Machine learning may help in earlier ankylosing spondylitis diagnosis

Goal is to identify patterns that mark people who develop the disease

Marisa Wexler MS avatar

by Marisa Wexler MS |

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A patient holds up an X-ray of the chest.

Machine learning methods may help in the early detection of ankylosing spondylitis (AS), a new study reported.

“It’s fantastic to see the cutting-edge role that machine learning can play in the early identification of patients with health conditions such as AS … Though it is in its early stages, machine learning clearly has the potential to transform the way that researchers and clinicians approach the diagnostic journey, bringing about benefits to patients,” Kieran Walshe, director of Health and Care Research Wales, said in a press release.

The study, “Predicting a diagnosis of ankylosing spondylitis using primary care health records–A machine learning approach,” was published in the journal PLOS One.

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Machine learning can help with early disease detection and diagnosis that are essential for good care, allowing doctors to “refer patients more effectively and efficiently,” said Jonathan Kennedy, the study’s lead author at the National Centre for Population Health & Wellbeing Research in Wales.

“However, machine learning is in the early stages of implementation. To develop this, we need more detailed data to improve prediction and clinical utility,” Kennedy said.

Since AS symptoms like lower back pain are common to various conditions, it is often difficult to identify people at greatest risk of AS. Diagnosing the disease can be a complicated process, generally involving a combination of imaging tests, laboratory tests, and other clinical evaluations. Nonetheless, an early and accurate diagnosis is critical for facilitating proper disease treatment.

“On average, it takes eight years for patients with AS from having symptoms to receiving a diagnosis and getting treatment. Machine learning may provide a useful tool to reduce this delay,” said Ernest Choy, a study co-author at Cardiff University.

A team of scientists in the U.K. used machine learning analyses of healthcare records to identify patterns that could help with spotting AS earlier.

“Novel machine learning methods can potentially identify patterns and clusters of terms/data, such as diagnosis, procedures, and medications, which are observed more frequently in people who have a subsequent diagnosis of AS, compared to people who do not receive a diagnosis of AS,” the researchers wrote.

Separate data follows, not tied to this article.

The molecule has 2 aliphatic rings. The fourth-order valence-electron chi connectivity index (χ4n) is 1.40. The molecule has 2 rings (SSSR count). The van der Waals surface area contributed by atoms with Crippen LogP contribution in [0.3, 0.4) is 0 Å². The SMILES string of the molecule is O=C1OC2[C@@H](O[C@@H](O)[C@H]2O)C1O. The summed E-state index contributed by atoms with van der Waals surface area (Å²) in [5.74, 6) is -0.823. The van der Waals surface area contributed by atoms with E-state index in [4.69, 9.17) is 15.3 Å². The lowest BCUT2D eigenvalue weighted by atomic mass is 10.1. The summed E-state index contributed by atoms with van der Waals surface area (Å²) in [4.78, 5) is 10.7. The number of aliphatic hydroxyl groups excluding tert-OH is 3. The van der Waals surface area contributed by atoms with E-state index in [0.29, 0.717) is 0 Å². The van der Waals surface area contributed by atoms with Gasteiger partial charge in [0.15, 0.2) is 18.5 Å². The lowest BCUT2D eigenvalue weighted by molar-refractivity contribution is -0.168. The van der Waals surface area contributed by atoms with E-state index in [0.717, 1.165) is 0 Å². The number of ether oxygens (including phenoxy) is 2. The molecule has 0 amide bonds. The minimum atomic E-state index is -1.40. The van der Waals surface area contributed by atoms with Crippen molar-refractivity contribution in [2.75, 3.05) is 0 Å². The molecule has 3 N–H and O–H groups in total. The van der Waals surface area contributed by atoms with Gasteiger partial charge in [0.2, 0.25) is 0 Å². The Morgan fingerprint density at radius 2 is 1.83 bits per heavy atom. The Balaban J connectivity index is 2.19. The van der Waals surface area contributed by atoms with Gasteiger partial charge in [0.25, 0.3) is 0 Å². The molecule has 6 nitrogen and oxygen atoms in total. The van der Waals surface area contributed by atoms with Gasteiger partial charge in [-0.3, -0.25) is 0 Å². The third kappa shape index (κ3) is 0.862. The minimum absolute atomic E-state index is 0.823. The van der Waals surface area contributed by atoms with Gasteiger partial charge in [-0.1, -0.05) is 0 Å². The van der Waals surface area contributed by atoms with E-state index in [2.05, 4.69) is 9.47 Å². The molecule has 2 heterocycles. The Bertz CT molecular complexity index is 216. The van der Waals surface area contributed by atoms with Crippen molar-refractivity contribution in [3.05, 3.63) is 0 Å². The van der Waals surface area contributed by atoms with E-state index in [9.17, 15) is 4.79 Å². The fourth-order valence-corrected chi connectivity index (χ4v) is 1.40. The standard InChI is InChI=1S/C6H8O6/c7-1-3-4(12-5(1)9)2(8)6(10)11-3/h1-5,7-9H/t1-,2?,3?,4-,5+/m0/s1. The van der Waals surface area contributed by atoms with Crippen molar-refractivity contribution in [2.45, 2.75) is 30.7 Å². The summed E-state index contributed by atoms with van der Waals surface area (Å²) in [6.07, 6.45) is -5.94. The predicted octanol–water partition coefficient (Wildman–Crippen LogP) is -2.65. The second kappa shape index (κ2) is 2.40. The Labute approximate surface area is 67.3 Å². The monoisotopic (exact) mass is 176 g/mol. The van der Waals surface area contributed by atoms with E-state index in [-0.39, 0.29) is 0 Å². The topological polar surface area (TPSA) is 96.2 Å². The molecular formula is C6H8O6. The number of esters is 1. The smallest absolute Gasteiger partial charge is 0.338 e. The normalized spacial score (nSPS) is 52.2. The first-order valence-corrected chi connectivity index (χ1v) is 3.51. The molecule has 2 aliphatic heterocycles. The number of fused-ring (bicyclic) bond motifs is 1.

Utilizing information from a national healthcare database in Wales, the scientists identified 543 males and 250 females diagnosed with AS between the ages of 15 and 35. Some of these data were used to construct machine learning models, while the rest was used to test the models. Since AS can vary substantially according to sex, male and female patients were analyzed separately.

Results broadly indicated that factors predictive of AS included a history of pain and treatment with pain medications, X-rays of the spine, or uveitis (inflammation in the eyes). Results were generally consistent across sexes, though women tended to be older at symptom presentation compared to men with back pain on several pain relief medications.

A history of diagnoses with other muscle and/or skeleton diseases, especially at younger ages, was also predictive of a future AS risk. The researchers noted that “women with AS had a greater number of additional musculoskeletal diagnoses and increased numbers of diagnoses from hospitals,” suggesting “that women have a more complicated path to being diagnosed with AS, with multiple tests, diagnoses, and referrals, compared to men with AS.”

Once the machine learning models were constructed, the researchers used statistical tests to assess how accurately they could identify AS. Results generally showed a good accuracy in the initial analysis, but the model was notably less accurate when applied to data from the general population.

Based on the known general public prevalence of AS, the researchers estimated that the ideal positive predictive value for AS in the general population would be 1.44% for males and 0.51% for females. The positive predictive value for the model used was 0.33% for men and 0.25% for women. Of note, positive predictive value is the likelihood that someone with an abnormal test actually has the condition under testing.

“These features identify the female model as being closer to the ‘perfect’ model than the male model,” the researchers wrote. “This implies that the female model is more accurate than the male model at identifying patients with AS.”

These machine learning models likely could be improved by using more detailed patient data, the researchers noted.

“This study indicates that machine learning has the potential to help identify people with AS and better understand their diagnostic journeys through the health system, but we need more detailed data to improve prediction and clinical utility,” they concluded.